Just in case all the sarcasm at work isn’t obvious:
“An attack on Syria, no matter how well-intentioned, is bound to result in a staggering amount of collateral damage, and a tremendous number of civilian casualties, much like the fight between Kal-El and General Zod in the recent Man of Steel film; A Good Cartoon.”
In approaching the looming prospect of a U.S. attack on Syria, quite possibly with an even smaller coalition of international support than we had for Operation Iraqi “Freedom,” I wanted to draw a cartoon commenting on some of the wider, more general notions about the use of military force in the aftermath of that unmitigated disaster, instead of whether or not I, personally feel it should be used, this time around.
As another comic book famously said, I think that “with great power comes great responsibility,” and so isolationism and indifference to international suffering that could be curtailed by military intervention is just as wrong as unrestricted foreign adventures of Imperialism. One could argue that no one should have such great power, least of all anyone who’s used it as irresponsibly as we have, and I’d probably agree, but since we do have it at the moment, that’s unfortunately a question for another time.
Regardless, I do feel like military intervention ought to be reserved as a last resort, especially when threats to national security aren’t so immediate, and it seems to me like the Obama Administration has at least tried to do this, with regard to Syria (though certainly not as a rule). Indeed, he has been widely criticized for not stepping in for over a year, and while that criticism has probably come most often from senile warmongers, this fact, combined with his deferral of the matter to Congress, makes it impossible to argue that he’s jumping into a conflict eagerly.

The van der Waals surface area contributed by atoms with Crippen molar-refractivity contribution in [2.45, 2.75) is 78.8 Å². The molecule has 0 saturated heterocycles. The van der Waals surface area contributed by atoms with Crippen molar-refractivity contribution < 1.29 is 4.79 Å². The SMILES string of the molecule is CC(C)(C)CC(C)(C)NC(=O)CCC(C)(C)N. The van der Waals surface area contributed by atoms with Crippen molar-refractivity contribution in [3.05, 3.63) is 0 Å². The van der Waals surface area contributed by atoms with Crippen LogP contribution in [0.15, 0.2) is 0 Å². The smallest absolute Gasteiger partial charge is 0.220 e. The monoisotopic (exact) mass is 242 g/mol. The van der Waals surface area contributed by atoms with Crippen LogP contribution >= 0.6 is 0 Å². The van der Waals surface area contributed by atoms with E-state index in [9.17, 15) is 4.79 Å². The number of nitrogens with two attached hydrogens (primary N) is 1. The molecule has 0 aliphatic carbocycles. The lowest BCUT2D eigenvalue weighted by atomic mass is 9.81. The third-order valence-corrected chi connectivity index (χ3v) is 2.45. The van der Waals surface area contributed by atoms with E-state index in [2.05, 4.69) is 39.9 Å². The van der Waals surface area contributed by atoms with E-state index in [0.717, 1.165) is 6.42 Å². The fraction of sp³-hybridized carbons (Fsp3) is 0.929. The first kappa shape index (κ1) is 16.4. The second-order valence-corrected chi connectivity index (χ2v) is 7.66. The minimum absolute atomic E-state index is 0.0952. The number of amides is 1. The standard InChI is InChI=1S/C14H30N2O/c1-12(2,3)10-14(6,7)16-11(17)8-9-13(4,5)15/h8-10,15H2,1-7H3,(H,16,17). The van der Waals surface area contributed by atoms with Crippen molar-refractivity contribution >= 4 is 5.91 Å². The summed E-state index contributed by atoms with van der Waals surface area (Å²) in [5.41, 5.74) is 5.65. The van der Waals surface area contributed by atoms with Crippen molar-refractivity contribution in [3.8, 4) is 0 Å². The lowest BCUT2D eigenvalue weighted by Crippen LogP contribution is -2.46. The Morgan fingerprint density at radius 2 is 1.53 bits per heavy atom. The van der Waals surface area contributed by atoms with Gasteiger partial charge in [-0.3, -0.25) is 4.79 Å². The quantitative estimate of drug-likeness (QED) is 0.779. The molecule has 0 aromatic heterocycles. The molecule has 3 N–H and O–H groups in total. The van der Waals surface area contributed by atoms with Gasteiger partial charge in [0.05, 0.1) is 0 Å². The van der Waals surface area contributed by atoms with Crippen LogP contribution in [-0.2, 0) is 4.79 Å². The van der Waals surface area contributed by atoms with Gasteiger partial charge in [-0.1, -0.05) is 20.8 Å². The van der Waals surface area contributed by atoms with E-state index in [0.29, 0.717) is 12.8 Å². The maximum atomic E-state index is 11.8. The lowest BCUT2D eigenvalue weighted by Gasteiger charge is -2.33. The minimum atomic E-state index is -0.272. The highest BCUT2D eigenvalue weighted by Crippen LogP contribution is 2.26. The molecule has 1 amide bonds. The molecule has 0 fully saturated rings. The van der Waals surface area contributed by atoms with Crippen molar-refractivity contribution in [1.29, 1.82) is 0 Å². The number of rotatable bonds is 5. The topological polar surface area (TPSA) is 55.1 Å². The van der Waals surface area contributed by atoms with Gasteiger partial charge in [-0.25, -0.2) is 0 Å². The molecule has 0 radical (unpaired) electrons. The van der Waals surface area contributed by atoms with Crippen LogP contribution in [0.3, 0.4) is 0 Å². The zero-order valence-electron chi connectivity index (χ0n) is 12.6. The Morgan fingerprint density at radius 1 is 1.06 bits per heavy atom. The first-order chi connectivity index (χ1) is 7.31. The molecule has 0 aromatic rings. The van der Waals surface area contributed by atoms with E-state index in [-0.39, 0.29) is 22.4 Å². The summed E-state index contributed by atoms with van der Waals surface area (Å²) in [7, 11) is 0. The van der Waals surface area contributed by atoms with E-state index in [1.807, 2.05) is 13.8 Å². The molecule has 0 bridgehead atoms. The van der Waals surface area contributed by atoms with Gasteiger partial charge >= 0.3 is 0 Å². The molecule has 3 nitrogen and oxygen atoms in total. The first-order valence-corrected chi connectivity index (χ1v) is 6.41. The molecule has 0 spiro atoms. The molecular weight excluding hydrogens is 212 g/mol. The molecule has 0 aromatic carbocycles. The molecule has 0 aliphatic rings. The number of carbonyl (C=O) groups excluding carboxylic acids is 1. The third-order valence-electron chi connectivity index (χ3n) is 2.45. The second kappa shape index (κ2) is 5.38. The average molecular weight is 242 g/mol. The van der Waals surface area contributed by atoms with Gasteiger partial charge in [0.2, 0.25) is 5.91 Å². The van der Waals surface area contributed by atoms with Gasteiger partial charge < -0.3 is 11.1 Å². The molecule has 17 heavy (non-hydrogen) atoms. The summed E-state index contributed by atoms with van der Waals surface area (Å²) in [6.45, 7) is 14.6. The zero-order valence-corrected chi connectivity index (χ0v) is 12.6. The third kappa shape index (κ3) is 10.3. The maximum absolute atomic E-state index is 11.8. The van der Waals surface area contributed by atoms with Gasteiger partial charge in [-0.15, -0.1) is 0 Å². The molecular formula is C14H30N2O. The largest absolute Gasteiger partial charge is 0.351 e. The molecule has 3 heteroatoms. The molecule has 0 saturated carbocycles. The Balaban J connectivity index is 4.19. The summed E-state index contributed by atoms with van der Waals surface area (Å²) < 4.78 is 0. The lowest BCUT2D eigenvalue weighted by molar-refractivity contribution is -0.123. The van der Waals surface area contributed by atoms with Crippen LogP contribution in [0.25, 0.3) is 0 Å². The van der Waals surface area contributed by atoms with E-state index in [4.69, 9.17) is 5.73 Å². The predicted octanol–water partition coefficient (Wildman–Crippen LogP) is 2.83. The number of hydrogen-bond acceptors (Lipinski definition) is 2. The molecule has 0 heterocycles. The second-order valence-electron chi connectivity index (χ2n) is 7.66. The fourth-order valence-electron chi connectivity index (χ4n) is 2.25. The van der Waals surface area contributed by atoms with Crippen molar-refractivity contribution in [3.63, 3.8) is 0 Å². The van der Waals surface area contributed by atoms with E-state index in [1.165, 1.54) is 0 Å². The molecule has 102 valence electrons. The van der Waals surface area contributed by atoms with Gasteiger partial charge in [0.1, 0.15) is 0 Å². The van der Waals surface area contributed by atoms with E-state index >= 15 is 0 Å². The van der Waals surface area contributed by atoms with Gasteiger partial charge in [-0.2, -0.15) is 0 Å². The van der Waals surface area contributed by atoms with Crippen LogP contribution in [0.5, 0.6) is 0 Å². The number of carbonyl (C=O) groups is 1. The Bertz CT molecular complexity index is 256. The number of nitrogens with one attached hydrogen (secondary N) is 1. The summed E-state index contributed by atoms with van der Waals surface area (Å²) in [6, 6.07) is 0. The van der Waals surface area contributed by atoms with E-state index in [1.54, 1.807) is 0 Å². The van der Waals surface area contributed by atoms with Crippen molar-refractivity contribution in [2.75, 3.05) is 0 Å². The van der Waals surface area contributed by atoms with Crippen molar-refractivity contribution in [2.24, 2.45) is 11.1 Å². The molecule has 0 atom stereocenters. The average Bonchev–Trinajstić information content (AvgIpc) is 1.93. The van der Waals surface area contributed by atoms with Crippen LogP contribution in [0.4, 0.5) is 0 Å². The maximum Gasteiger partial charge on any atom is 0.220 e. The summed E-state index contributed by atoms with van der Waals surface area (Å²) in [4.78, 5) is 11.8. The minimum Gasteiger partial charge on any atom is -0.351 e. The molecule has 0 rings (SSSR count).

By comparison, Operation Iraqi Freedom was a foregone conclusion to W. from the very moment he entered office. Counter-terrorism, and direct, immediate threats were meanwhile considered a much lower priority. 9/11 merely provided a convenient (though illogical) excuse for moving ahead with these long-gestating plans–ironically, the time, effort, and attention wasted on developing them may have been a key factor in allowing 9/11 to happen in the first place!
What this situation has helped me to realize is how the catastrophic military blunders of the Bush Administration have effectively tied the hands of Presidents following him. The good news, there, is that it should make it more difficult for them to engage in giant money-laundering operations, and personal vendettas, thinly-disguised as pointless wars. The bad news is that it may also cause them to be overly-cautious in legitimate matters of national defense and humanitarian intervention in the future, resulting in losses of life that are just as unnecessary, no less-preventable, and more massive than any that would be caused by swift, decisive military action.